There's StoreEnzo's Calculatus, but that locks you into one supplier. But we basically solve the design side to give engineers a flexibility to choose between the best supplies for their job within the whole timber ecosystem. The second problem we solve is CLT or mass timber in general. It's not taught at university. This is especially in Australian context. I understand Europe is probably a bit ahead of us where we are right now. But knowing where to read or what guides to read in the first step is really hard. And then what to read within that guide is also really difficult. So put that together. It takes hundreds of hours to actually learn how to do mass timber design and you have to do it on on the job and that means that employer is investing in you to do it or you get a trade in your weekends for it or build go out there and build spreadsheets. So it costs hundreds of thousands of dollars, meaning engineers who are doing their first mass timber project for the first time, they have to run it out of loss. So essentially we see ourselves as putting in that design infrastructure, solve it once, solve the design method once, make it available for all users to actually get on board. And we thought we can drive down the cost of designing these buildings. So that's all we're here for. -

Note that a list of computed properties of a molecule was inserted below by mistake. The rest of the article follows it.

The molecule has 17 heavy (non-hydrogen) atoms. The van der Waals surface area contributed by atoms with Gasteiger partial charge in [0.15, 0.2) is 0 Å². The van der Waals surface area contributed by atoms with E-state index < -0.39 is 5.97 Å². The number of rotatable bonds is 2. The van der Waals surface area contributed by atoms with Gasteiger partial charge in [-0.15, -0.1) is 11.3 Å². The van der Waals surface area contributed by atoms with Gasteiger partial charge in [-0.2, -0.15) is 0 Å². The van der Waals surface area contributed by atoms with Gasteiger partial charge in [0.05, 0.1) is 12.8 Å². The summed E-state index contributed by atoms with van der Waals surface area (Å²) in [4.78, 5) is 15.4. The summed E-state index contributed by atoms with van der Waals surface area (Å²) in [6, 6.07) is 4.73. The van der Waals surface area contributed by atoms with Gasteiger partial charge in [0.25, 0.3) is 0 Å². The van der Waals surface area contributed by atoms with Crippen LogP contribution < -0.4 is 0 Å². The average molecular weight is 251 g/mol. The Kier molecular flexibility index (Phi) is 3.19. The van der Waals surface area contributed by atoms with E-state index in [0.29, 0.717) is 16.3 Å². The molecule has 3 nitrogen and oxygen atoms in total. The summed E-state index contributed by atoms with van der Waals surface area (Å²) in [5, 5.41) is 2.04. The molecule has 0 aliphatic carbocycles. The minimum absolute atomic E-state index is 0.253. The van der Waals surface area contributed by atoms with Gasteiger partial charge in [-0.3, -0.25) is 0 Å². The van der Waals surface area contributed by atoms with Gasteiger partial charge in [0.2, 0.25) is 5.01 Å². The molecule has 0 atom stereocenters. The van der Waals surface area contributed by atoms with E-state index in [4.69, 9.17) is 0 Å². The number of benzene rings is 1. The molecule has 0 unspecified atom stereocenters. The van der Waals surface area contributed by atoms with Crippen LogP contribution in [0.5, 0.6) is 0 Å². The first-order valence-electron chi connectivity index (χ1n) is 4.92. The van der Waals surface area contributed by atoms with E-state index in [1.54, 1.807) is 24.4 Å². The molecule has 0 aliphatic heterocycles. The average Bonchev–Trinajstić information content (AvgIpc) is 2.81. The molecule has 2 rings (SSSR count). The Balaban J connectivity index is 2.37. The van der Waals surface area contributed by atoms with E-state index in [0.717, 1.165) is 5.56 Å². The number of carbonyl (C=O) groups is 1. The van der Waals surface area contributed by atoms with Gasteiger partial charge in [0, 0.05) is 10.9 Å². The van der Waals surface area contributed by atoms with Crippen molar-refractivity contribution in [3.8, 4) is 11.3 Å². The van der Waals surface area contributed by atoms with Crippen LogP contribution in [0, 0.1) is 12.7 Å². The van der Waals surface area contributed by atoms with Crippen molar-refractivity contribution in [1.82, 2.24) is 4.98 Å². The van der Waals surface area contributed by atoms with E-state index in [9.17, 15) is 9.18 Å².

All right, excellent. And it's true that your last name is Jones. Is it true that you're related to Indiana in any way? - Correct, correct. Yeah, Indiana. Now, not quite. It's funny you say that, PK. Like last week, my fiance, we were talking about when we have a kid, what we're gonna call it. And for some reason, she pulled out Indiana for a girl's name. So who knows, there might be another Indiana Jones coming down the line, talking about what we're talking about here. I know from many years of knowing you that you're an adventurous entrepreneur and you don't pointy punches when it comes to trying to do something brave as you articulated in your Monash final year project with the Mastimba out of the university program. And I think taking on such a big challenge to try and get this software to accommodate all the different variations of code, the combination of methodologies that might be used in design spreadsheets. How are you bringing all of this together? So what's the main intelligence vehicle which sits behind being able to provide this unique and utilitarian service to the Mastinba community? -